How Putin’s Invasion of Ukraine Already Cost Russia $10 Billion

Business Insider
Analyzing the top news stories across the web
March 3 2014 12:59 PM

How Putin’s Invasion of Ukraine Already Cost Russia $10 Billion

Russian President Vladimir Putin.
Russian President Vladimir Putin.

Photo by Mikhail Metzel/AFP/Getty Images

This post originally appeared in Business Insider.

The Central Bank of Russia has been forced to intervene in the foreign exchange market today to stem the decline of the Russian ruble, which tanked Monday following an escalation of military tensions on the border between Ukraine and Russia over the weekend.

Advertisement

According to a trader at ING cited by Bloomberg News, the central bank sold more than $10 billion of its dollar reserves this morning in exchange for rubles in the open market in order to prop up the value of the ruble. The IMF estimates that at the end of January, Russia's stock of foreign reserves totaled $457.2 billion.

Basically, when a central bank wants to prop up its currency, it dips into its foreign exchange cash pile and buys its own currency on the open market. The central bank also unexpectedly hiked its key benchmark policy interest rate to 7 percent from 5.5 percent in an effort to stem the ruble's decline.

The dollar is still up 1.4 percent today against the ruble, but the Russian currency has pared losses from earlier this morning when the dollar was up even more. The latest decline in the ruble on the back of escalating military tensions pushes the ruble into territory that the Central Bank of Russia can no longer ignore, given its effect on inflation.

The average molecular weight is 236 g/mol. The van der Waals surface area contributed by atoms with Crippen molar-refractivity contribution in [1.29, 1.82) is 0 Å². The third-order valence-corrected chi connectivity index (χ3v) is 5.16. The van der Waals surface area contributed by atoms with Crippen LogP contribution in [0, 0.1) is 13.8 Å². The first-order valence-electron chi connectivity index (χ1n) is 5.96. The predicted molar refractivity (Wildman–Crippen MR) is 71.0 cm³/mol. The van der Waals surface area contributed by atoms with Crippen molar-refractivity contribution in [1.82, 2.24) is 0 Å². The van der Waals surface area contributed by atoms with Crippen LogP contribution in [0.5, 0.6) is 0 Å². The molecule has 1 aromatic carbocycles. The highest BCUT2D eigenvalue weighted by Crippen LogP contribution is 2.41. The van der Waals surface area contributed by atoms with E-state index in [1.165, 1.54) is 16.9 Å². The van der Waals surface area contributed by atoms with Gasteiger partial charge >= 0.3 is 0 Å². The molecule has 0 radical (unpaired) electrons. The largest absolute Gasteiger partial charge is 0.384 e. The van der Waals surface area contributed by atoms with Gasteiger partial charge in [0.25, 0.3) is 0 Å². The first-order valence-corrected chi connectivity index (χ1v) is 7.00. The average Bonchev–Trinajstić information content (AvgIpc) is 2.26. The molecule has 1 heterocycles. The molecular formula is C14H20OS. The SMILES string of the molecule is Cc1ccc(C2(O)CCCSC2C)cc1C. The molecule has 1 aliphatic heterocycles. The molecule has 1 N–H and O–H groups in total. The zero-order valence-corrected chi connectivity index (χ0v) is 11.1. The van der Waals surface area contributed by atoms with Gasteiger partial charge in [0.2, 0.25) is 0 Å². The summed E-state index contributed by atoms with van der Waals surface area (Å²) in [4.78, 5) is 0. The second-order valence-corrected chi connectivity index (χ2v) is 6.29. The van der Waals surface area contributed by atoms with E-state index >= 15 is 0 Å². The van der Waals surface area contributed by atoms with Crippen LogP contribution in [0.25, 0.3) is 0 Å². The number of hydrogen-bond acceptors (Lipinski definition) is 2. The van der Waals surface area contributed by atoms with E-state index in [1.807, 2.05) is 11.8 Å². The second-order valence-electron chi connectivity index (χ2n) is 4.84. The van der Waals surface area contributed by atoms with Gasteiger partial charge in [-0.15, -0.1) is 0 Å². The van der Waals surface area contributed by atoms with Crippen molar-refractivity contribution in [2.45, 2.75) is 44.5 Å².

TODAY IN SLATE

Justice Ginsburg’s Crucial Dissent in the Texas Voter ID Case

The Jarring Experience of Watching White Americans Speak Frankly About Race

How Facebook’s New Feature Could Come in Handy During a Disaster

The Most Ingenious Teaching Device Ever Invented

Sprawl, Decadence, and Environmental Ruin in Nevada

View From Chicago

You Should Be Able to Sell Your Kidney

Or at least trade it for something.

Space: The Next Generation

An All-Female Mission to Mars

As a NASA guinea pig, I verified that women would be cheaper to launch than men.

Terrorism, Immigration, and Ebola Are Combining Into a Supercluster of Anxiety

The Legal Loophole That Allows Microsoft to Seize Assets and Shut Down Companies

  News & Politics
Jurisprudence
Oct. 19 2014 1:05 PM Dawn Patrol Justice Ruth Bader Ginsburg’s critically important 5 a.m. wake-up call on voting rights.
  Business
Business Insider
Oct. 19 2014 11:40 AM Pot-Infused Halloween Candy Is a Worry in Colorado
  Life
Outward
Oct. 17 2014 5:26 PM Judge Begrudgingly Strikes Down Wyoming’s Gay Marriage Ban
  Double X
The XX Factor
Oct. 17 2014 4:23 PM A Former FBI Agent On Why It’s So Hard to Prosecute Gamergate Trolls
  Slate Plus
Slate Picks
Oct. 17 2014 1:33 PM What Happened at Slate This Week?  Senior editor David Haglund shares what intrigued him at the magazine. 
  Arts
Behold
Oct. 19 2014 4:33 PM Building Family Relationships in and out of Juvenile Detention Centers
  Technology
Future Tense
Oct. 17 2014 6:05 PM There Is No Better Use For Drones Than Star Wars Reenactments
  Health & Science
Space: The Next Generation
Oct. 19 2014 11:45 PM An All-Female Mission to Mars As a NASA guinea pig, I verified that women would be cheaper to launch than men.
  Sports
Sports Nut
Oct. 16 2014 2:03 PM Oh What a Relief It Is How the rise of the bullpen has changed baseball.